Monday, December 2, 2013
Baths: Obsidian (2013)
Well this is just so darned purtee, y'all. It's never purtier or moodier or sillier than its final track, "Inter," a delicate and swoony slice of desperately expressive frivolity -- wordless cooing defines it -- that will either give you enough laughs to last the rest of the week or will sort of endear itself to you. As usual, Will Wiesenfeld knows his place -- and he knows his audience well enough now that, in its small fashion, record number two is kind of masterful.
"Inter" is merely the apex of what these frilly, cushy songs are driving at. They're catchy at times but usually are subservient to Wiesenfeld's idea of beauty. Several critics talk about this being darker than his first record, Cerulean, but that is a matter of inching degrees at best. He sings about God and failure, and his songs are a little better defined now, but Obsidian is marked more than anything by how pleasant it is, and how ferociously vital and well-crafted it obviously is underneath its immediate appeal. "Phaeda" and "No Past Lives," just to touch the tip of the iceberg, are immaculate and layered productions -- even with the most superficial instant appreciation of them, one never suspects they lack substance or passion. That's something a lot of bedroom pop folks from Wiesenfeld's generation miss.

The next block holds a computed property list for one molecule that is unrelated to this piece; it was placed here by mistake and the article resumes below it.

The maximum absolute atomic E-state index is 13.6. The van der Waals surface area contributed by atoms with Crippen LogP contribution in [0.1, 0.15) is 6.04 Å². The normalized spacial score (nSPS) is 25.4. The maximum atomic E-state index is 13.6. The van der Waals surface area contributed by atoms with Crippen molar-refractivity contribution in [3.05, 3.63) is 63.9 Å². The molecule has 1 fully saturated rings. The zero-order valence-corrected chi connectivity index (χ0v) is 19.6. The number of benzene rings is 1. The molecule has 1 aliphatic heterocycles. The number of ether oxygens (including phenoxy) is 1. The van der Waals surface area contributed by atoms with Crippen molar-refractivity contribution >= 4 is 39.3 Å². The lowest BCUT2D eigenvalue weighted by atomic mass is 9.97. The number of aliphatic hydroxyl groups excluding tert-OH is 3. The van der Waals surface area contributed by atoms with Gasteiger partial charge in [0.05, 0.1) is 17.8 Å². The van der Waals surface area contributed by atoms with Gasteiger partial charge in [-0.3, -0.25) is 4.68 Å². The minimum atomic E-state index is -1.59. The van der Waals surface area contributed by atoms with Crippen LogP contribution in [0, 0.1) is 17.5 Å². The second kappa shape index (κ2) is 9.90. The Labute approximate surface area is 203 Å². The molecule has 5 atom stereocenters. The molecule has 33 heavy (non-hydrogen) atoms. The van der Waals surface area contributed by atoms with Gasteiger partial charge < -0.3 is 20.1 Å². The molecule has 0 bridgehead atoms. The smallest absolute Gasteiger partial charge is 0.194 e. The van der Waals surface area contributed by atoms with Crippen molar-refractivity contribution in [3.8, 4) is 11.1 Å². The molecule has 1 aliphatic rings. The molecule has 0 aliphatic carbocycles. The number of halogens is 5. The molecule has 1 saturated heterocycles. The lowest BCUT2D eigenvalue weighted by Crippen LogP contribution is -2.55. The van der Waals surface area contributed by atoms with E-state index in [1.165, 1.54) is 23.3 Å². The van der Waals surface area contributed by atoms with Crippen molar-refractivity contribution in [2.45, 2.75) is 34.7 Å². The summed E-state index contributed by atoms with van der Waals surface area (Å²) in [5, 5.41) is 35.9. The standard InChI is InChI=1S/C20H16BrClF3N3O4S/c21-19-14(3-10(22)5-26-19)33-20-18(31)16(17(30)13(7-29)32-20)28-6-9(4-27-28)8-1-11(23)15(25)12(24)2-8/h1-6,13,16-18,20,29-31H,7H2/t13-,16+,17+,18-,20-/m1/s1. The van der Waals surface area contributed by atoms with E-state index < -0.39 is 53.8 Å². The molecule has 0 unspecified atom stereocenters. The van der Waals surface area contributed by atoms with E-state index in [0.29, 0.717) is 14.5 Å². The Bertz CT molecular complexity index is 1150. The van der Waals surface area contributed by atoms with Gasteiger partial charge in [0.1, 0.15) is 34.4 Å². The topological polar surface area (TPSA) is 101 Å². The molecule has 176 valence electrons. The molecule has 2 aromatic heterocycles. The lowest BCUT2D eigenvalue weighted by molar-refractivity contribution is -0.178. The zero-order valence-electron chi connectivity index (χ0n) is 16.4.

I sampled Baths' first record a couple of years ago but put it away without comment. Listening quickly again before writing this, I think without question that Obsidian is a far more interesting album. Its predecessor seemed unprofessional and insubstantial by comparison, and while a certain scrappiness may have been important for some of his fans, Wiesenfeld is much more at home in this environment. With an infinite sonic palette and an irresistible taste for the sumptuous, he's able to put together the rare modern album that boasts both subtlety and ornate heaviness. Great for zoning, not for sleeping.